For those students who are interested in pursing the highest paying community college technical degree programs, the next illustration demonstrates the earnings of the three most popular technical associate’s degree programs by college. Although graduation rates for community college students, as reported by The Chronicle of Higher Education(13.1% for public community colleges versus 24.4% for 4-year public institutions) are among the lowest of all institutions, for those students able to complete the course work and earn a technical degree, the Texas community college system offers low cost certificate programs with huge earnings potential. It is also important to note that the graduate rate of 59.3% for for-profit 2-year institutions in Texasis significantly higher than the 13.1% 2-year public community college and 24.4% public 4-year college graduation rates.

The Georgetown University report, Certificates: Gateway to Gainful Employment and College Degrees, provides insight for parents and students considering certificate programs. Among the important research findings is the significant difference in the cost of pursuing a certificate program through a public community college (Amarillo College, Central Texas College, Lone Star College System) versus private nonprofit (e.g., Jacksonville College, North American College, Southwestern Christian) and for-profit institutions (e.g,. Allied Health Centers, Arlington Career Institute, Dallas Nursing Institute).

The U.S. Department of Education’s College Navigator website will allow you to identify the public, nonprofit, and for-profit community colleges or 4-year institutions in your state and by certificate or degree program.

Click here to download the Georgetown University report, Certificates: Gateway to Gainful Employment and College Degrees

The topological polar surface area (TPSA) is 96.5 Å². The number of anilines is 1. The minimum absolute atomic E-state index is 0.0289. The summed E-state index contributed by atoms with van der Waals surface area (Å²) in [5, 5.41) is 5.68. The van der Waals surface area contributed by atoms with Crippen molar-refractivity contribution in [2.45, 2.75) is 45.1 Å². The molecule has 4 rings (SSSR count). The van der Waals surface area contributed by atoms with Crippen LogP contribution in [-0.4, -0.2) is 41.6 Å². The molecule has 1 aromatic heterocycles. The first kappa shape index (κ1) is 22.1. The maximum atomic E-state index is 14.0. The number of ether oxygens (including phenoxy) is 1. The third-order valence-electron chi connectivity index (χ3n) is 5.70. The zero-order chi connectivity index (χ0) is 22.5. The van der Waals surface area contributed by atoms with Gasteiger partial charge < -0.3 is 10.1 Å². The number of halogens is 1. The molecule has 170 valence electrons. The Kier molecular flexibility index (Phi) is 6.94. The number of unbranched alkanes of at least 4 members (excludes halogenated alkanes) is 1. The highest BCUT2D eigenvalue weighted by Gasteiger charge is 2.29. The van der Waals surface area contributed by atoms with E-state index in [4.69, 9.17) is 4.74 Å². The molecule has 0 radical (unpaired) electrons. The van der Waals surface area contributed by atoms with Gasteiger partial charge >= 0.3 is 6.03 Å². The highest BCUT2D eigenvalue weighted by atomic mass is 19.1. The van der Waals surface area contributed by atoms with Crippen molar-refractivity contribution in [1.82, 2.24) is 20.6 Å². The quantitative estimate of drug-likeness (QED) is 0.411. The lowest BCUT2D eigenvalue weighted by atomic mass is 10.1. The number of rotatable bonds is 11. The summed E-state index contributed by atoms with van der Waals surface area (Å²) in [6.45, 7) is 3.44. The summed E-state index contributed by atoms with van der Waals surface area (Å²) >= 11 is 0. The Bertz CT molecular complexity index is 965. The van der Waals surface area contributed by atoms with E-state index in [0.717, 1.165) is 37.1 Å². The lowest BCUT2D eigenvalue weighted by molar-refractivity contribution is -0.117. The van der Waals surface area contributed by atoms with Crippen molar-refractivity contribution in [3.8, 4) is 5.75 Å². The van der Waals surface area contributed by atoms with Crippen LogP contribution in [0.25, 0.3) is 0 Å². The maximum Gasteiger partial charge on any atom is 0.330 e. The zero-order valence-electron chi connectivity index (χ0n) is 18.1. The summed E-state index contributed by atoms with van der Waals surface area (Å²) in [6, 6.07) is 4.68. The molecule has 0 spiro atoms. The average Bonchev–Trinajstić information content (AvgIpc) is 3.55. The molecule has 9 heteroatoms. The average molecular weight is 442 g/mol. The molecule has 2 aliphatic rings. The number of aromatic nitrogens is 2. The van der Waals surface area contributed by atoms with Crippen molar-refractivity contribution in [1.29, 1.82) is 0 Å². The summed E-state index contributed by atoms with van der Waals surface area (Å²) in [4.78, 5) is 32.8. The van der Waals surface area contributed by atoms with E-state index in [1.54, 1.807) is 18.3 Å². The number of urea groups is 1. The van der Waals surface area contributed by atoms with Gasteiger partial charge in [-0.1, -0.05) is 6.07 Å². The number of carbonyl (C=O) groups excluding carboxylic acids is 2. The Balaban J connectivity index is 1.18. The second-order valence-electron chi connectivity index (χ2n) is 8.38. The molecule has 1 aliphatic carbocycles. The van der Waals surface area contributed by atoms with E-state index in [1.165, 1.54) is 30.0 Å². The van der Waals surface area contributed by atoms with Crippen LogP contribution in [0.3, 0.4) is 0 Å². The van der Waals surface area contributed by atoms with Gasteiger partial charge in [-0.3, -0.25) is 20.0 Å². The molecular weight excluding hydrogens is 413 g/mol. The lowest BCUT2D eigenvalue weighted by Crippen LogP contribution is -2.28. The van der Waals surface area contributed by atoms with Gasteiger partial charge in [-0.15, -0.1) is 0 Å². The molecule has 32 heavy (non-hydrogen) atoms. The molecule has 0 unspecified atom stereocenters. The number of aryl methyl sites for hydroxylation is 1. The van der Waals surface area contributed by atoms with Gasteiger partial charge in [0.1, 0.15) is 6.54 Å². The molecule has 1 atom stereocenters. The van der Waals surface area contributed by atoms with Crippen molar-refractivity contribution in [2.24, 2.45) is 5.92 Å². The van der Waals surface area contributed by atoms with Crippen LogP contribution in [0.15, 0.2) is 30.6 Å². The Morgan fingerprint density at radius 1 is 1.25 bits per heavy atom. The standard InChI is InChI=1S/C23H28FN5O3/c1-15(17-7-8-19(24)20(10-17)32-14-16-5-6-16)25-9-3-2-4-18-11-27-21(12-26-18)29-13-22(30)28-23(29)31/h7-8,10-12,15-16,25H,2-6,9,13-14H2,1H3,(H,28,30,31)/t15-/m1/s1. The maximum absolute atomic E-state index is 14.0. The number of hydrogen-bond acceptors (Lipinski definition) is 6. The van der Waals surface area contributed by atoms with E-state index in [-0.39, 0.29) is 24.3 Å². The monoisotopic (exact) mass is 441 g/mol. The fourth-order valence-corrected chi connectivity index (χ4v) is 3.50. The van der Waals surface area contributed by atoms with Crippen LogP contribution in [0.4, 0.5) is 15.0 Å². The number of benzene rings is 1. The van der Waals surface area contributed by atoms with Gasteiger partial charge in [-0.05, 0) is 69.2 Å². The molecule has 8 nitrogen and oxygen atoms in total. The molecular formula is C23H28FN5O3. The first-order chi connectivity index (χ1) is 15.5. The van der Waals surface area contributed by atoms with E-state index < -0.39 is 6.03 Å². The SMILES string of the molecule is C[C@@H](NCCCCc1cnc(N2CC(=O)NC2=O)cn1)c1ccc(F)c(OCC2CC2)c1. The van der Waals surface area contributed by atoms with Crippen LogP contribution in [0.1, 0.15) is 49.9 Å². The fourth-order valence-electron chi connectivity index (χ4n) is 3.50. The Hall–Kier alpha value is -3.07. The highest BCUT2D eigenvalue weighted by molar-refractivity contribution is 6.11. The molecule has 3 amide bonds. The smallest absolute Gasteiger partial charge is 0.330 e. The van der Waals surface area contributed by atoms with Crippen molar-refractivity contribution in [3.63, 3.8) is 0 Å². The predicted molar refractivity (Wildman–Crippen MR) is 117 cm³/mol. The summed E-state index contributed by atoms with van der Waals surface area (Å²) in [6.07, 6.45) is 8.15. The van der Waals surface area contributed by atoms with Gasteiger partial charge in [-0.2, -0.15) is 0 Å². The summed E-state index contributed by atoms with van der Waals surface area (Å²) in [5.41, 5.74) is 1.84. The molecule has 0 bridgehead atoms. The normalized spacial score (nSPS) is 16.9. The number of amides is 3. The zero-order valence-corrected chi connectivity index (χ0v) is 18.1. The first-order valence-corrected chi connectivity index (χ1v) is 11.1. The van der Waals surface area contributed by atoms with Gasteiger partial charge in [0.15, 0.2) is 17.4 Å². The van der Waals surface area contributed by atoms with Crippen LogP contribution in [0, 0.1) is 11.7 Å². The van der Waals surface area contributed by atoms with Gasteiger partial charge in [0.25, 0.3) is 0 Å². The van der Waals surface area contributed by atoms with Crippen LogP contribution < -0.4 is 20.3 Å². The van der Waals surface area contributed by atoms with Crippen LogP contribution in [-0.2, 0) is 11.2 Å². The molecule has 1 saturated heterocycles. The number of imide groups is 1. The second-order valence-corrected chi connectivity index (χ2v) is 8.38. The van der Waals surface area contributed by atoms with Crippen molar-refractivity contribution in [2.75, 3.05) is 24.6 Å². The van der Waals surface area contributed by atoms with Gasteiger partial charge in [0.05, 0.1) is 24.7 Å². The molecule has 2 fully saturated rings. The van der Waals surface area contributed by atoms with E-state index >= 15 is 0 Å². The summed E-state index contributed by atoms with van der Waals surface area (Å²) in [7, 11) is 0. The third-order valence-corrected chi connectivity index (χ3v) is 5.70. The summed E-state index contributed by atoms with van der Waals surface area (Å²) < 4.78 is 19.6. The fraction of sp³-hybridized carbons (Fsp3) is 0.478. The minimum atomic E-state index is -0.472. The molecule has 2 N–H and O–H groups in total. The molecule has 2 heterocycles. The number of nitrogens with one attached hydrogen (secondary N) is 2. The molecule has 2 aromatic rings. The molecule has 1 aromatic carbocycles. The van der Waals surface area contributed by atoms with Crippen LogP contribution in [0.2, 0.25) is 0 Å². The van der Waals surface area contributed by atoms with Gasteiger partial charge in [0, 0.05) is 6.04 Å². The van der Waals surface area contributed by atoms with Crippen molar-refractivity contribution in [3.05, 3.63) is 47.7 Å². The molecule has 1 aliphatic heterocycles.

High school students have many postsecondary options for entering into high paying jobs and careers. Students can avoid incurring large amounts of student loan debt by entering into the community college system. However, students must also carefully consider their areas of study (e.g., cosmetology versus mathematics), type of degree (e.g., associate’s versus certificate), and institution they will attend (i.e., public, private nonprofit, private for-profit). Parents and students must begin their postsecondary conversations prior to students entering into high school if they are to ensure that students have the widest range of postsecondary options after high school and that such options are appropriately matched to student’s interests, educational aspirations, and career options.



Over half of Texas students are suspended or expelled from school

A Justice Center report, “Breaking Schools’ Rules: A Statewide Study of How School Discipline Relates to Students’ Success and Juvenile Justice Involvement,” reveals tragically high suspension rates of Texas’ students between the 7th and 12th grades:

  • Nearly six in ten public school students were suspended or expelled from school at least once
  • Nearly 150,000 students spent time in an alternative school
  • Nearly 80,000 students spent time in a juvenile justice education program
  • 83 percent of Black male students had at least one suspension (74 percent for Hispanic males and 59 percent for White males)
  • 75 percent of Special Education students were suspended or expelled at least once
  • 31 percent of students who were suspended or expelled had to repeat their grade at least once (only 5 percent for students who were never suspended)
  • 10 percent of students who were suspended or expelled dropped out of school

Clearly, being suspended or expelled from school, and the resulting time out of school can have a hugely negative impact on a student’s future.